This page covers how the auditor set materiality for the audit including preliminary judgment, performance materiality, and tolerable misstatement.
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The risk of material misstatement of the financial statements is a fundamental underpinning to audit planning. Materiality refers to a difference that would cause a decision maker to change his or her decision. Statement of Financial Accounting Concepts No. 2 defines materiality as:
the magnitude of an omission or misstatement of accounting information that, in the light of surrounding circumstances, makes it probable that the judgment of a reasonable person relying on the information would have been changed or influenced by the omission or mis- statement. (SFAC No. 2, p. 7)
This definition highlights the importance of the perception of the information user. Auditors assess whether a misstatement of an amount or disclosure is material based on whether it would influence the economic decisions of users with certain qualifications. These qualifications are:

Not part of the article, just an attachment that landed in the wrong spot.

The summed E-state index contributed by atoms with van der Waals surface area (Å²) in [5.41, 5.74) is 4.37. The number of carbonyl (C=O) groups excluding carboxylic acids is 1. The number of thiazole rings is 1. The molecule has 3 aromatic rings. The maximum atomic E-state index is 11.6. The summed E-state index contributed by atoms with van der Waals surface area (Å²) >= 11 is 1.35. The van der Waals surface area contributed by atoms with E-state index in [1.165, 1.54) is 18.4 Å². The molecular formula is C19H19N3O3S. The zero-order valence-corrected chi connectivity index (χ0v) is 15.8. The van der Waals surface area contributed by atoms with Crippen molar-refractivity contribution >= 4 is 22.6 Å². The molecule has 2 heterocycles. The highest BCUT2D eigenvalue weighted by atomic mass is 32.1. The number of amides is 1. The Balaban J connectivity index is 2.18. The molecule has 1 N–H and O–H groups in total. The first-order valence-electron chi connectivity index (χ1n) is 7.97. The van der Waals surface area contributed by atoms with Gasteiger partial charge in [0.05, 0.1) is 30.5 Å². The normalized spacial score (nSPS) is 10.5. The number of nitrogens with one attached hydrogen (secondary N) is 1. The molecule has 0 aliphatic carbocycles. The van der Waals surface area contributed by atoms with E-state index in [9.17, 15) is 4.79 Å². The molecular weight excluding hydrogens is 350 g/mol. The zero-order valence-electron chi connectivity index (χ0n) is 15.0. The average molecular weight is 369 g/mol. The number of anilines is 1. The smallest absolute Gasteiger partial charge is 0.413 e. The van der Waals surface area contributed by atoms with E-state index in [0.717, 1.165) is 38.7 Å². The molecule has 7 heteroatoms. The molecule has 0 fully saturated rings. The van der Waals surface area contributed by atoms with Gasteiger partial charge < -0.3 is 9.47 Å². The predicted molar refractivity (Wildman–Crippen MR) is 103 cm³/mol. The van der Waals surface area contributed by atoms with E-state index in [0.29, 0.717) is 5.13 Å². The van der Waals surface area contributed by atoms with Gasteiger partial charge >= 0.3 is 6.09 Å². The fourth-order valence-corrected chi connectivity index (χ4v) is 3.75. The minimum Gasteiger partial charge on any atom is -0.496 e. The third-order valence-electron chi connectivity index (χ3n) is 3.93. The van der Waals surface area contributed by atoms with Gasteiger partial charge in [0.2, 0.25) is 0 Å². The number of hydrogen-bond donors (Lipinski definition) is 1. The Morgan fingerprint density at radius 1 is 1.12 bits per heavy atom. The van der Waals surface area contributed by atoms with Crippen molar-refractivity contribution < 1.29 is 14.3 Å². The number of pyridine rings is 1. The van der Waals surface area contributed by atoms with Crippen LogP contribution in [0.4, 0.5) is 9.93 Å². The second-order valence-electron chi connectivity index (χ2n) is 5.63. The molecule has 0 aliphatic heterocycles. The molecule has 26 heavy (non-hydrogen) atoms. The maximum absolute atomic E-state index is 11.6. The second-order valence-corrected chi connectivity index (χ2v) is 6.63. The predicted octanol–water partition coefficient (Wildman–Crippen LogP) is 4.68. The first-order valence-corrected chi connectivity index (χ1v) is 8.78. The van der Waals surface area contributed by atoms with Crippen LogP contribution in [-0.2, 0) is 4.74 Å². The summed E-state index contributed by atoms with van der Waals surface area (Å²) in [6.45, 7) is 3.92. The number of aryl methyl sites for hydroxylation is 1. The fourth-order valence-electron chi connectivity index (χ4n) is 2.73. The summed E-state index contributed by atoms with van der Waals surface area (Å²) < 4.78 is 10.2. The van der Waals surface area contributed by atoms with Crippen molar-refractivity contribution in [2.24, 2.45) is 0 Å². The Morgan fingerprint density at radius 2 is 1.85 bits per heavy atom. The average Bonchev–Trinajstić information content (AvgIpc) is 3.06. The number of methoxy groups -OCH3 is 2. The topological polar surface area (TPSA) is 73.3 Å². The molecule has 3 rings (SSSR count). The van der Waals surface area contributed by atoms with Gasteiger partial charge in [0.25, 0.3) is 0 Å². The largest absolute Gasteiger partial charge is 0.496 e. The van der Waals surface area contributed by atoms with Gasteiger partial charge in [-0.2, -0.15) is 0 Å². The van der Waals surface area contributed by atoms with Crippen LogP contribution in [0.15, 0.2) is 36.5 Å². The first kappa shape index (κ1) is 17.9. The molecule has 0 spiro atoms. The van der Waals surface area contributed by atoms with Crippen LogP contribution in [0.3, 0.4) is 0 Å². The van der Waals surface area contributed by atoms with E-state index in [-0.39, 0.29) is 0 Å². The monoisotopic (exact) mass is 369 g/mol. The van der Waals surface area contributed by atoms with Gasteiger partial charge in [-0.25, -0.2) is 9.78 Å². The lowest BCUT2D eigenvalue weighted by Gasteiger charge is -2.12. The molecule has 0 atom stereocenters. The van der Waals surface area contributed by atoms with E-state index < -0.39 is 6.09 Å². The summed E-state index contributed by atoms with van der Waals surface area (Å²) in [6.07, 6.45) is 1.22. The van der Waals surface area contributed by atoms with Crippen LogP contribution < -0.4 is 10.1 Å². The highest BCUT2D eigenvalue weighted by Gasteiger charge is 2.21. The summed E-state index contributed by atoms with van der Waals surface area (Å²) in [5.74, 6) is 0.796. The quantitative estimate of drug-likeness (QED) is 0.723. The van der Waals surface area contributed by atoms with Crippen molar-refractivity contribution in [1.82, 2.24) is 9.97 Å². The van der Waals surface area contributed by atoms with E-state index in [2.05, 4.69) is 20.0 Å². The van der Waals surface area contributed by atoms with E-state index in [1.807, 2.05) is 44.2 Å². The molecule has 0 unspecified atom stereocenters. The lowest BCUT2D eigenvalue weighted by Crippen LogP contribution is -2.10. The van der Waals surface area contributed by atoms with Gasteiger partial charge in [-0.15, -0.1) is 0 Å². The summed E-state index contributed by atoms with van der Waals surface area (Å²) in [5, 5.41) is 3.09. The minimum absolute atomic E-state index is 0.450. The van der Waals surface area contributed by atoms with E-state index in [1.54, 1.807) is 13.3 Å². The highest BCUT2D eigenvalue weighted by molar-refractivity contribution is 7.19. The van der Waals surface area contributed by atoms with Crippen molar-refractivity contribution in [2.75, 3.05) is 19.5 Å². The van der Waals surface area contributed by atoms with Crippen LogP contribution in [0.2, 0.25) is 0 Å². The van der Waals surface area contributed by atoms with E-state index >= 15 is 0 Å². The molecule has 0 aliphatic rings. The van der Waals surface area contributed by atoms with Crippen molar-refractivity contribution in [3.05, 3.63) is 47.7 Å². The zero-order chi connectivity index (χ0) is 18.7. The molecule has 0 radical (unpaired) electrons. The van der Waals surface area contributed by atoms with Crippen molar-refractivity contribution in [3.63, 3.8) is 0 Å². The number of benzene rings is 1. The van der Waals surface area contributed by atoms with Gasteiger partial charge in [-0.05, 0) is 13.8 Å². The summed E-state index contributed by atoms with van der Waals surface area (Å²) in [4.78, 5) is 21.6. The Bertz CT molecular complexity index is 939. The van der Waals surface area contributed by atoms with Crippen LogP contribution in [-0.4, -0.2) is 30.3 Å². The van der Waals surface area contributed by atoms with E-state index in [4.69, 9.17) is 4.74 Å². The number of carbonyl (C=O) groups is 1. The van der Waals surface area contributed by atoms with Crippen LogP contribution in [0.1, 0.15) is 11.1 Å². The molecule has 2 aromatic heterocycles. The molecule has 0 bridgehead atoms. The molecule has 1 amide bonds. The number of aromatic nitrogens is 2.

- Havinganappropriateknowledgeofbusinessandeconomicactivitiesandaccount- ing and a willingness to study the information in the financial statements with an appropriate diligence.
- Understandingthatfinancialstatementsarepreparedandauditedtolevelsof materiality.
- Recognizingtheuncertaintiesinherentinthemeasurementofamountsbasedonthe use of estimates, judgment, and the consideration of future events.
- Makingappropriateeconomicdecisionsonthebasisofinformationinthefinancial statements. (AICPA AU 312)
Materiality is not determined solely on the basis of quantitative factors but is influenced by qualitative characteristics as well. For example, fraud committed by management is always considered material. In addition, any uncertainties about transactions with related parties may be considered material because the supporting evidence might be less reliable as a result of the relationship.